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Men, if that term is still allowed, had better be quiet, behave and do as they’re told


In May President Macron broke off from wrestling with Mrs Merkel over the future economic shape of Europe to deal with a more pressing matter: men wolf-whistling in the streets.

In future, Frenchmen caught puckering up or making comments such as ‘I bet you don’t get many of those to the pound’ or ‘cheer up love, it may never happen’ will be fined the equivalent of nearly a thousand pounds.

The law must ensure that ‘women are not afraid to be outside’, M Macron declared. His anxiety might be connected to the wave of young male migrants to Paris who frequently pester girls sunbathing in the parks, but that is not stated. It seems sexual constraints are mainly directed at whistling white men.

The law is going the same way here. Violent abuse of girls through FGM and by grooming gangs has gone unchecked for years but in 2015 a building firm in Worcester was investigated by the police after Poppy Smart, 23, complained about ‘lecherous’ men whistling at her in the street. Last year Nottinghamshire police tried to make cat-calls a crime. That was followed by the Met police announcing that they were speaking to other forces to assess whether it is worth cracking down on gender-based ‘hate crimes’.

Earlier this month, the National Police Chiefs’ Council told the Commons Women and Equalities Committee that they were busy deciding whether to take action on ‘sexism’ before it escalates into a crime, the assumption being that a wolf-whistle might lead to rape, although so far that has not happened.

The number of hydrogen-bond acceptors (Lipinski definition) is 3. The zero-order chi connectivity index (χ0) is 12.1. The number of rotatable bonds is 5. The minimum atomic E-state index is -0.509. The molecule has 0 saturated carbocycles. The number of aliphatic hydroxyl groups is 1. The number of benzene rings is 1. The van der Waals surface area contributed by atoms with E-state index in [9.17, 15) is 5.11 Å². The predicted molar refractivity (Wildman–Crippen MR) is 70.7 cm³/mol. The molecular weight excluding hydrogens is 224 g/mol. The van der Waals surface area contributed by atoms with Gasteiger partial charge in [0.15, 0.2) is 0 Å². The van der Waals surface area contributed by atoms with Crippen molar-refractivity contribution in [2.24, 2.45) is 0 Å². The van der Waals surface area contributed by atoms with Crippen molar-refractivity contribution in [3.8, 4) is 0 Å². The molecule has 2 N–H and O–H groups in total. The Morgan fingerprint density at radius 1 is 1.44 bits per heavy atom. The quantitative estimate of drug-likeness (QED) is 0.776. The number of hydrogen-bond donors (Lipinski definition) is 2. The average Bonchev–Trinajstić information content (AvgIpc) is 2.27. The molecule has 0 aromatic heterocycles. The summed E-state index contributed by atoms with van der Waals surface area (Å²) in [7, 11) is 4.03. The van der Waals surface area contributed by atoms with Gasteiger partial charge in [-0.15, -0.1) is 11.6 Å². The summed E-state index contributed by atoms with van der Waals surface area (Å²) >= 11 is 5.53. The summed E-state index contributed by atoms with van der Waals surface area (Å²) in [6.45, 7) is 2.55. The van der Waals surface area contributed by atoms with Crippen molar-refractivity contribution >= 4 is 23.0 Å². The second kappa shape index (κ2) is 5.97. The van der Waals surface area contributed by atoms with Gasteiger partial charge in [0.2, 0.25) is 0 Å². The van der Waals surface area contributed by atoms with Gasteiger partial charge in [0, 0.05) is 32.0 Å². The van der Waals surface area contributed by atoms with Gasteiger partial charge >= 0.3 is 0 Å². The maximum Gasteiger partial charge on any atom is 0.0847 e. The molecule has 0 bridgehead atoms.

Mark Hamilton, assistant chief constable of the Police Service of Northern Ireland, told MPs: ‘Issues such as street behaviour that people feel should be accepted as part of the interaction of daily life actually has a detrimental and damaging impact.’
In other words the public don’t think there is a problem, but they are wrong.

‘The debate in policing now is moving much more to identify those issues in the same way as we would other types of incident or crime,’ he said, ‘establishing if a crime has been committed or not. But even if a crime hasn’t been committed the debate now is similar to other hate crime incidents.’

‘Hate crime’ is a newly expanding legal category, or perhaps industry might be the word, including ‘misgendering’. A teacher was recently suspended for using the wrong pronoun to a child and another was dismissed.

Men, if that term is still allowed, had better be quiet, behave and do as they’re told. But it’s surprising to someone of my generation, growing up in the 70s, that none seems to be fighting back. I suspect that northern European men, now freely called ‘gammon heads’ by other ethnic groups, are now utterly confused about what is expected of them. Many have stopped caring out of exasperation.

In the West we are heading for a culture where there is no space left for white male masculinity even in its more frivolous forms such as whistling. In marriage many must see themselves as providing a useful service to women for a few years before the separation when they get fleeced in court.

Of course, many English men like a bossy Emily Thornberry nanny figure, but they’ve now got her running the show in schools and universities where the female preference for course work is wiping out the exactitude of exams; in the Anglican church, where clergy now talk to the laity as if they are five-year-olds; in medicine, where girls now make up 61 per cent of medical students but the profession is losing status; and in the law, where judges send men to prison for groping girls at parties fifty years ago.